The domain servers store information as a series of resource records (RRs), each of which contains a particular piece of information about a given domain name (which is usually, but not always, a host). The simplest way to think of a RR is as a typed pair of datum, a domain name matched with relevant data, and stored with some additional type information to help systems determine when the RR is relevant. For the purposes of message routing, the system stores RRs known as MX RRs. Each MX matches a domain name with two pieces of data, a preference value (an unsigned 16-bit integer), and the name of a host. The preference number is used to indicate in what order the mailer should attempt deliver to the MX hosts, with the lowest numbered MX being the one to try first. Multiple MXs with the same preference are permitted and have the same priority.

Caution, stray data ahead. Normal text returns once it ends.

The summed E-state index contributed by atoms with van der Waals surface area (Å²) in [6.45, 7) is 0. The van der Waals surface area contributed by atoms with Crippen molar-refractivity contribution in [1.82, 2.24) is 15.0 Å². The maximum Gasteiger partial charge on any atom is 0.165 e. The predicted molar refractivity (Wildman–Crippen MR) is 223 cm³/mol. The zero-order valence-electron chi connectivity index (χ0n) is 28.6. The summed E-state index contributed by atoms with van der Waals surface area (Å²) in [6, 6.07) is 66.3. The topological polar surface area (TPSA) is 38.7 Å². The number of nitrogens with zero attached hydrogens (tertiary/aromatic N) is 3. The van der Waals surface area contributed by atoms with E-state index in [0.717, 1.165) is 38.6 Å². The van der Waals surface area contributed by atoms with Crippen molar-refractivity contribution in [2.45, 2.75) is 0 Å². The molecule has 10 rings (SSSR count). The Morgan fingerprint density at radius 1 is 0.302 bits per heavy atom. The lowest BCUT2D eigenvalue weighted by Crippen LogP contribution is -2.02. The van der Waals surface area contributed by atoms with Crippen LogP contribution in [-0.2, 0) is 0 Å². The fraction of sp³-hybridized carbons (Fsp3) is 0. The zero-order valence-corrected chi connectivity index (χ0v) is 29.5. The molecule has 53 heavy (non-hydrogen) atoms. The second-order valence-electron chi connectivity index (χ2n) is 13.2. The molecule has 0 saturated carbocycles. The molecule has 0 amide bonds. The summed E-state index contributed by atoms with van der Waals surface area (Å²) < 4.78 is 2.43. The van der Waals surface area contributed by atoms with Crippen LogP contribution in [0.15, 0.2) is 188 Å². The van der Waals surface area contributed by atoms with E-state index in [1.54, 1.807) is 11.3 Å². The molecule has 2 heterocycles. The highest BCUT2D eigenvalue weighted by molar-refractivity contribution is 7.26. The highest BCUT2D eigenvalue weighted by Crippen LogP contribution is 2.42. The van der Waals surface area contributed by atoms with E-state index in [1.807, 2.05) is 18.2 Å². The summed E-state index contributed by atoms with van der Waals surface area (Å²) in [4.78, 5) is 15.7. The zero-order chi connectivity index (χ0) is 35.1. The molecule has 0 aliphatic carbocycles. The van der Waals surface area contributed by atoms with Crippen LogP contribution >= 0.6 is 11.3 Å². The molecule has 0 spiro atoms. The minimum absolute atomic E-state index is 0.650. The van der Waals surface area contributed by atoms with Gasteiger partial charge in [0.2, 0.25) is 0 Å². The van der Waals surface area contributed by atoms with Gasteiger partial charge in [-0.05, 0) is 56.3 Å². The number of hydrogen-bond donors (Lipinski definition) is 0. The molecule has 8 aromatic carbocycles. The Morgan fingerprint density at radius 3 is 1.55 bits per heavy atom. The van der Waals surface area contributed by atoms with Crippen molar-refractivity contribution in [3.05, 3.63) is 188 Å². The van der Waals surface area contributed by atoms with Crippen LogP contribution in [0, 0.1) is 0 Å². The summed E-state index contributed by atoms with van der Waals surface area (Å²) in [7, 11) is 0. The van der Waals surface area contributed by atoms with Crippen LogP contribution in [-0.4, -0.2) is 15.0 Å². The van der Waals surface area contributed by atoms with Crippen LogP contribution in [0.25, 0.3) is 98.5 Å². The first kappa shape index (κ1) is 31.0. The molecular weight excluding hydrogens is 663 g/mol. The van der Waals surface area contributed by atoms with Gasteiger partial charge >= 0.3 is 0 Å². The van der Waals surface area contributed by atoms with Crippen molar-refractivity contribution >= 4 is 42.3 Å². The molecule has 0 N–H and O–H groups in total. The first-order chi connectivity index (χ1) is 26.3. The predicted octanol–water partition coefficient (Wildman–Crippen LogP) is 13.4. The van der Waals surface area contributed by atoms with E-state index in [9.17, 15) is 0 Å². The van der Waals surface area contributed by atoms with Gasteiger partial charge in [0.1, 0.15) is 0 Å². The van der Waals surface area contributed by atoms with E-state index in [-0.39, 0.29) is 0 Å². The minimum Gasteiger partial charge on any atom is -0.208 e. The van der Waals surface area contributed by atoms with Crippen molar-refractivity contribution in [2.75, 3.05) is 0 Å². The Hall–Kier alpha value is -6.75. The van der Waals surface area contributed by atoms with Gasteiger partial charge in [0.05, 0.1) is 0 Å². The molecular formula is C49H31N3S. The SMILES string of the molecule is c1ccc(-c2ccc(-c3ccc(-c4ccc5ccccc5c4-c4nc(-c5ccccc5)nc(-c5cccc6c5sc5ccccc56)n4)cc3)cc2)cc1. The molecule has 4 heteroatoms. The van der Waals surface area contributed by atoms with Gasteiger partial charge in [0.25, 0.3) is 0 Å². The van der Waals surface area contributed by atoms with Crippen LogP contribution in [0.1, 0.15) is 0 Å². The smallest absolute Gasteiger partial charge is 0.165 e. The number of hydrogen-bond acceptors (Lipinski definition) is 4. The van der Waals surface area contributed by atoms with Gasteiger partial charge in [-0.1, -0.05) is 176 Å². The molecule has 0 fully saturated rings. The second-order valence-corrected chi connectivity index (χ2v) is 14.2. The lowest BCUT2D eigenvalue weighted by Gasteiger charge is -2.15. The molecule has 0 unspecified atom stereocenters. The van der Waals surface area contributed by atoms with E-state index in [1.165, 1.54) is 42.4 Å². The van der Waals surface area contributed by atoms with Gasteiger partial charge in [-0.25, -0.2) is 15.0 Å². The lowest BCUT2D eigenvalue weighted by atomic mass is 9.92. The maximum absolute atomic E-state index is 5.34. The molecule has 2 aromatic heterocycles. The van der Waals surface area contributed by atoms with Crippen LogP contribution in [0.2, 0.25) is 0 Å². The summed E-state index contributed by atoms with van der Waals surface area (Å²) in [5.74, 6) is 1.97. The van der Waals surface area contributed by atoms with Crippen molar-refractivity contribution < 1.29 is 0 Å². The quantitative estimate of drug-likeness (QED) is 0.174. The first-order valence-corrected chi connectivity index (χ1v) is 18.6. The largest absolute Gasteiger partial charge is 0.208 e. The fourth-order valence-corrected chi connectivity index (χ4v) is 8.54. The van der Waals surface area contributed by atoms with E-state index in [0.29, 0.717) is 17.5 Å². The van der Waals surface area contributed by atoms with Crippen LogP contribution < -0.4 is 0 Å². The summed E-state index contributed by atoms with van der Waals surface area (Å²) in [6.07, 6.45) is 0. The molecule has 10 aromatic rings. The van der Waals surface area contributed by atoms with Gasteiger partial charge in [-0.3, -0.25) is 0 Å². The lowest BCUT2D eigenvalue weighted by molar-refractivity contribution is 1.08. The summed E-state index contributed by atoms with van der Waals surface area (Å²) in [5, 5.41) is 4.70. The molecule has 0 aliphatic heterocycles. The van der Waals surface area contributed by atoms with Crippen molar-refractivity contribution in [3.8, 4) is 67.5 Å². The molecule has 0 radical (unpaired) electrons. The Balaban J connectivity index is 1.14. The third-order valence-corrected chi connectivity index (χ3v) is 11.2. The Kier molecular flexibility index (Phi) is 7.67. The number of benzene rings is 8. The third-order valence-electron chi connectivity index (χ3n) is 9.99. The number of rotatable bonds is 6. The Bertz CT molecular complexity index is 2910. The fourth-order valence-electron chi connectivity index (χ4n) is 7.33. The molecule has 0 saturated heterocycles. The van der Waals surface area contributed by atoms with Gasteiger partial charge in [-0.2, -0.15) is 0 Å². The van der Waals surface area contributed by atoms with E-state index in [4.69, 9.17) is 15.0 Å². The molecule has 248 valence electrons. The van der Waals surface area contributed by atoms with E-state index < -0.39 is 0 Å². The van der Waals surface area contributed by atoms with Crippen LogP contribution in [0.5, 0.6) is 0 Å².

In addition to mail information, the servers store certain other types of RR's which mailers may encounter or choose to use. These are: the canonical name (CNAME) RR, which simply states that the domain name queried for is actually an alias for another domain name, which is the proper, or canonical, name; and the Well Known Service (WKS) RR, which stores information about network services (such as SMTP) a given domain name supports.